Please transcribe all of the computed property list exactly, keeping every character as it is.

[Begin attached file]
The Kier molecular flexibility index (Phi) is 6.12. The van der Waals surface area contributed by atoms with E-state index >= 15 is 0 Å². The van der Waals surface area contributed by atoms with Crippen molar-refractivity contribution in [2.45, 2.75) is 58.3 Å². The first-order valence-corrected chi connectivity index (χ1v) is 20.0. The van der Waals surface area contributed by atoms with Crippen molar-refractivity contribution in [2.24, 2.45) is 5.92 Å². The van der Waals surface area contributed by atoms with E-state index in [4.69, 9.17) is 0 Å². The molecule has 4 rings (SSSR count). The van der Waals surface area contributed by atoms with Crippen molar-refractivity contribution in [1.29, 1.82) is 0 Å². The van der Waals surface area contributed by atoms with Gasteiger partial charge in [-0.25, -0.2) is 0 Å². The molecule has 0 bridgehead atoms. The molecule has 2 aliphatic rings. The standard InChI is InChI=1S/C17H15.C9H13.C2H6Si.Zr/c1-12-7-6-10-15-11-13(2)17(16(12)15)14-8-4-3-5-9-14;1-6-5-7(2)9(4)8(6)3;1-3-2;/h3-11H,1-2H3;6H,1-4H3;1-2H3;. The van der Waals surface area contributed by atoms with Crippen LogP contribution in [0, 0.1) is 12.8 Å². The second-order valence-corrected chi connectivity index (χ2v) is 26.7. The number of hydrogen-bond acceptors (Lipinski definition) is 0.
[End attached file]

The Kier molecular flexibility index (Phi) is 6.12. The van der Waals surface area contributed by atoms with E-state index >= 15 is 0 Å². The van der Waals surface area contributed by atoms with Crippen molar-refractivity contribution in [2.45, 2.75) is 58.3 Å². The first-order valence-corrected chi connectivity index (χ1v) is 20.0. The van der Waals surface area contributed by atoms with Crippen molar-refractivity contribution in [2.24, 2.45) is 5.92 Å². The van der Waals surface area contributed by atoms with E-state index in [4.69, 9.17) is 0 Å². The molecule has 4 rings (SSSR count). The van der Waals surface area contributed by atoms with Crippen molar-refractivity contribution in [1.29, 1.82) is 0 Å². The van der Waals surface area contributed by atoms with Gasteiger partial charge in [-0.25, -0.2) is 0 Å². The molecule has 0 bridgehead atoms. The molecule has 2 aliphatic rings. The standard InChI is InChI=1S/C17H15.C9H13.C2H6Si.Zr/c1-12-7-6-10-15-11-13(2)17(16(12)15)14-8-4-3-5-9-14;1-6-5-7(2)9(4)8(6)3;1-3-2;/h3-11H,1-2H3;6H,1-4H3;1-2H3;. The van der Waals surface area contributed by atoms with Crippen LogP contribution in [0, 0.1) is 12.8 Å². The second-order valence-corrected chi connectivity index (χ2v) is 26.7. The number of hydrogen-bond acceptors (Lipinski definition) is 0.